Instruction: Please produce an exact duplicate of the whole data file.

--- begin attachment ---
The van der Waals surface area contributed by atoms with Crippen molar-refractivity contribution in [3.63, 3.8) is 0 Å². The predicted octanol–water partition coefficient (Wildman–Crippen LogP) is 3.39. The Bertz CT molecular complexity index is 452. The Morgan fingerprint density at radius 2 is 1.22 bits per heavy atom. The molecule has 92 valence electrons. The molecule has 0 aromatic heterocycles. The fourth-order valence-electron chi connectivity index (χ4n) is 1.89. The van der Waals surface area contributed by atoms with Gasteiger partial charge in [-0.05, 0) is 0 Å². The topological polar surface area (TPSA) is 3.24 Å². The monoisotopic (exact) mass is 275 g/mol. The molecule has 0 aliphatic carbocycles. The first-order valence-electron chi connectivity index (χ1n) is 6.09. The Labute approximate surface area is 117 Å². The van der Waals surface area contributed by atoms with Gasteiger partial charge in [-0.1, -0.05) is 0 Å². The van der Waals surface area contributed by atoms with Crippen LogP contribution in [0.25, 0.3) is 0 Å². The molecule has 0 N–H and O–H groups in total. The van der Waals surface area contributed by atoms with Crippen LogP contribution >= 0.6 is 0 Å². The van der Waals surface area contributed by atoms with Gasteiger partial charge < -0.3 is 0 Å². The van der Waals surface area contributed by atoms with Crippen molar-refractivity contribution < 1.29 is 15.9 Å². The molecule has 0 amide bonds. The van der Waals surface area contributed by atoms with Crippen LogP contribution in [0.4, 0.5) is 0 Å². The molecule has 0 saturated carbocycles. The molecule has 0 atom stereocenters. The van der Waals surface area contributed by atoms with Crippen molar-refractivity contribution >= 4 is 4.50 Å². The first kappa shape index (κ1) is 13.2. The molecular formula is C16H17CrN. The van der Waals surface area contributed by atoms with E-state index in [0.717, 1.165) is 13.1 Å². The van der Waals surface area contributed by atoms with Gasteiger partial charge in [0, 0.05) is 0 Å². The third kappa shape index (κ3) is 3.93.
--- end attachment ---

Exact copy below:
The van der Waals surface area contributed by atoms with Crippen molar-refractivity contribution in [3.63, 3.8) is 0 Å². The predicted octanol–water partition coefficient (Wildman–Crippen LogP) is 3.39. The Bertz CT molecular complexity index is 452. The Morgan fingerprint density at radius 2 is 1.22 bits per heavy atom. The molecule has 92 valence electrons. The molecule has 0 aromatic heterocycles. The fourth-order valence-electron chi connectivity index (χ4n) is 1.89. The van der Waals surface area contributed by atoms with Gasteiger partial charge in [-0.05, 0) is 0 Å². The topological polar surface area (TPSA) is 3.24 Å². The monoisotopic (exact) mass is 275 g/mol. The molecule has 0 aliphatic carbocycles. The first-order valence-electron chi connectivity index (χ1n) is 6.09. The Labute approximate surface area is 117 Å². The van der Waals surface area contributed by atoms with Gasteiger partial charge in [-0.1, -0.05) is 0 Å². The van der Waals surface area contributed by atoms with Crippen LogP contribution in [0.25, 0.3) is 0 Å². The molecule has 0 N–H and O–H groups in total. The van der Waals surface area contributed by atoms with Crippen LogP contribution >= 0.6 is 0 Å². The van der Waals surface area contributed by atoms with Gasteiger partial charge < -0.3 is 0 Å². The van der Waals surface area contributed by atoms with Crippen molar-refractivity contribution < 1.29 is 15.9 Å². The molecule has 0 amide bonds. The van der Waals surface area contributed by atoms with Crippen LogP contribution in [0.4, 0.5) is 0 Å². The molecule has 0 saturated carbocycles. The molecule has 0 atom stereocenters. The van der Waals surface area contributed by atoms with Crippen molar-refractivity contribution >= 4 is 4.50 Å². The first kappa shape index (κ1) is 13.2. The molecular formula is C16H17CrN. The van der Waals surface area contributed by atoms with E-state index in [0.717, 1.165) is 13.1 Å². The van der Waals surface area contributed by atoms with Gasteiger partial charge in [0, 0.05) is 0 Å². The third kappa shape index (κ3) is 3.93.